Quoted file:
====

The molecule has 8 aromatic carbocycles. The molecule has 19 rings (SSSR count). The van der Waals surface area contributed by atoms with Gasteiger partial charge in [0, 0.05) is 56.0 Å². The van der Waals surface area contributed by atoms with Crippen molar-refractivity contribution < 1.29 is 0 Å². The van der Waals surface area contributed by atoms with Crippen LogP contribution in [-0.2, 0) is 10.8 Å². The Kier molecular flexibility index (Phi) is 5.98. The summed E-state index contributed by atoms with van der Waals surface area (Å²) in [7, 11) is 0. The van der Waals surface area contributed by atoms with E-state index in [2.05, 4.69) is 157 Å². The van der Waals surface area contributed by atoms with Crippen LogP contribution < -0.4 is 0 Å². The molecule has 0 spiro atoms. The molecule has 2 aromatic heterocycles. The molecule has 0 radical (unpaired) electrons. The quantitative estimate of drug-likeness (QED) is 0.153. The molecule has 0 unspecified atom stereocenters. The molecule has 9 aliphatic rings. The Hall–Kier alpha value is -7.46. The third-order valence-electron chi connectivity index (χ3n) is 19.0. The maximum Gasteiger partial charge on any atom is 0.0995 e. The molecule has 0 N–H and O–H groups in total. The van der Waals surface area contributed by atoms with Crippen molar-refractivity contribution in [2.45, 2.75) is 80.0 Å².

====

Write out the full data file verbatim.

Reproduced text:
The molecule has 8 aromatic carbocycles. The molecule has 19 rings (SSSR count). The van der Waals surface area contributed by atoms with Gasteiger partial charge in [0, 0.05) is 56.0 Å². The van der Waals surface area contributed by atoms with Crippen molar-refractivity contribution < 1.29 is 0 Å². The van der Waals surface area contributed by atoms with Crippen LogP contribution in [-0.2, 0) is 10.8 Å². The Kier molecular flexibility index (Phi) is 5.98. The summed E-state index contributed by atoms with van der Waals surface area (Å²) in [7, 11) is 0. The van der Waals surface area contributed by atoms with E-state index in [2.05, 4.69) is 157 Å². The van der Waals surface area contributed by atoms with Crippen LogP contribution < -0.4 is 0 Å². The molecule has 0 spiro atoms. The molecule has 2 aromatic heterocycles. The molecule has 0 radical (unpaired) electrons. The quantitative estimate of drug-likeness (QED) is 0.153. The molecule has 0 unspecified atom stereocenters. The molecule has 9 aliphatic rings. The Hall–Kier alpha value is -7.46. The third-order valence-electron chi connectivity index (χ3n) is 19.0. The maximum Gasteiger partial charge on any atom is 0.0995 e. The molecule has 0 N–H and O–H groups in total. The van der Waals surface area contributed by atoms with Crippen molar-refractivity contribution in [2.45, 2.75) is 80.0 Å².